News flash: even if you sleep alone you're still sharing your bed with millions of microscopic dust mites that could be causing your allergies. And if that notion wasn't discomfiting enough, turns out it's their droppings that actually make you sneeze. See, these lil' critters eat dead human skin cells (we shed cells like nobody's business), and what goes in must come out. For most people the protein found in their fecal matter is harmless, but, for others, these digestive enzymes induce allergic reactions.
The female dust mite can shed up to 2,000 fecal particles during her 70-day lifespan, along with a boatload of partially-digested enzyme-coated dust particles. When a person who is predisposed to this type of allergy breathes in these particles, their immune system goes into overdrive and starts producing histamines, which in turn sends a message to the nasal system to start the defense system (read: itchy eyes, a runny or congested nose, or even asthma-like wheezing.) So if shaking out sheets or vacuuming a dusty rug has you running for the Kleenex, you may be allergic to dust mites.
While it's virtually impossible to rid your house of dust mites (save for nuclear or napalm-related methods), there are several ways you can reduce their numbers so as to limit your exposure to their droppings.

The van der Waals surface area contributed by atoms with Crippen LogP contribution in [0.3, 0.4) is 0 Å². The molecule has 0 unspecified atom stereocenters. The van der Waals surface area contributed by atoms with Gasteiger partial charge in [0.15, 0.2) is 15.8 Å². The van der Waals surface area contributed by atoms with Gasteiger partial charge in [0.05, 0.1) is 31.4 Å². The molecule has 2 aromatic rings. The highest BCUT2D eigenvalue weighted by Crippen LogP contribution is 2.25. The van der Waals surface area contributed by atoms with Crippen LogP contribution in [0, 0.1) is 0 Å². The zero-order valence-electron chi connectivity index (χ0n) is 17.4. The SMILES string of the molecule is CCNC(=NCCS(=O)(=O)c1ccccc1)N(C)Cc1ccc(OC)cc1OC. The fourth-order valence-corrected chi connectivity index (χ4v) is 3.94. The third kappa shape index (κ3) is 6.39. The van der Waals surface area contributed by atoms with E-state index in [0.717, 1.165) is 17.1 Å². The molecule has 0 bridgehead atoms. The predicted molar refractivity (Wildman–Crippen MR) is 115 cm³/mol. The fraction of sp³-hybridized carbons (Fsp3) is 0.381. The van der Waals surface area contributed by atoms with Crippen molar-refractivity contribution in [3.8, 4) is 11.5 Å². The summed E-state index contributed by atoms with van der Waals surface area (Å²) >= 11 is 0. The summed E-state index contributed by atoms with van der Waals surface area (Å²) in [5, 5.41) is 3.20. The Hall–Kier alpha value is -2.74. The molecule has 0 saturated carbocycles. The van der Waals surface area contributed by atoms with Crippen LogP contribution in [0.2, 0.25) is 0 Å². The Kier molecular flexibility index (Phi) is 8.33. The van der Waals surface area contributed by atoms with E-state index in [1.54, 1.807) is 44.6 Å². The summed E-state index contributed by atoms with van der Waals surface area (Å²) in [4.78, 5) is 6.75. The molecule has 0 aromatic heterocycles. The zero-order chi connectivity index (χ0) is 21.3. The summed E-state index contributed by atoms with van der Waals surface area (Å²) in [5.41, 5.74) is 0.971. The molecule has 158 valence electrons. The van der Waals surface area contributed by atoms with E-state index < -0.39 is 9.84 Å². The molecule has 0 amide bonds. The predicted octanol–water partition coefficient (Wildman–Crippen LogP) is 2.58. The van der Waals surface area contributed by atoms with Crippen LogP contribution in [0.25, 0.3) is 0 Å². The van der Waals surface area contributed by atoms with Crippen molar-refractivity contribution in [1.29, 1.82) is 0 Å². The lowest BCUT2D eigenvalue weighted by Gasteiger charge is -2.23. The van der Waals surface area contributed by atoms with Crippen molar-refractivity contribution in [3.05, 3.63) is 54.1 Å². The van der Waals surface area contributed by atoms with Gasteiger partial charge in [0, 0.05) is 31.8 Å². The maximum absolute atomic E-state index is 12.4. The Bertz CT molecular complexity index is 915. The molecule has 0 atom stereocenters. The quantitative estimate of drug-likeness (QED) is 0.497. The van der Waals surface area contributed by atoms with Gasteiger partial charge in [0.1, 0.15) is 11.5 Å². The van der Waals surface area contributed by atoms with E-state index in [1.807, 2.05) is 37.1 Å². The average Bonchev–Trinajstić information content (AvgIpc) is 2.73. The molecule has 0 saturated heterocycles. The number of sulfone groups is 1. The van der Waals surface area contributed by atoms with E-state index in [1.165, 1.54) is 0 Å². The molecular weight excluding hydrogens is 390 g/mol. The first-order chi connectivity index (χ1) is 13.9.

It's really not that bad
Your mom was right (again)
First and foremost, you have to keep your home clean. Vacuuming and dusting are tried-and-true methods for getting rid of dust mites. Not only does it remove the food (your skin cells) but it also temporarily eliminates many of the mites themselves. One caveat: make sure your vacuum has a HEPA (high efficiency particulate air) filter to trap all the microscopic mites and their droppings, or else all you'll accomplish is sending millions of these particles into the air where you'll end up breathing them in again. Same thing goes for dusting. No French maid-style feather duster for you. Use cleaning fluid and a rag.
Burn them alive
Sounds mean, but we live in a dog-eat-dog world. Washing your bedding weekly in hot water (like 130 degrees Fahrenheit hot), or if that's not possible, drying them at least 130 F for 15 minutes should kill the little buggers. Washing frequently also removes the allergens, and really, do you want to sleep in sheets you spend over 50 hours a week tossing, turning, and sweating in?
Invest in allergen protection bedding
Once you're committed to cleaning and washing, investing in some good quality allergy protection bedding (like pillowcase covers and sheets) is key to keeping your allergies at bay. However, considering an estimated 20 million people in the United States suffer from dust mite allergies, there are hundreds of bedding options to choose from. Below are some of the most popular.
Winners of the Good Housekeeping Seal of Approval
Sweet dreams await with this mattress cover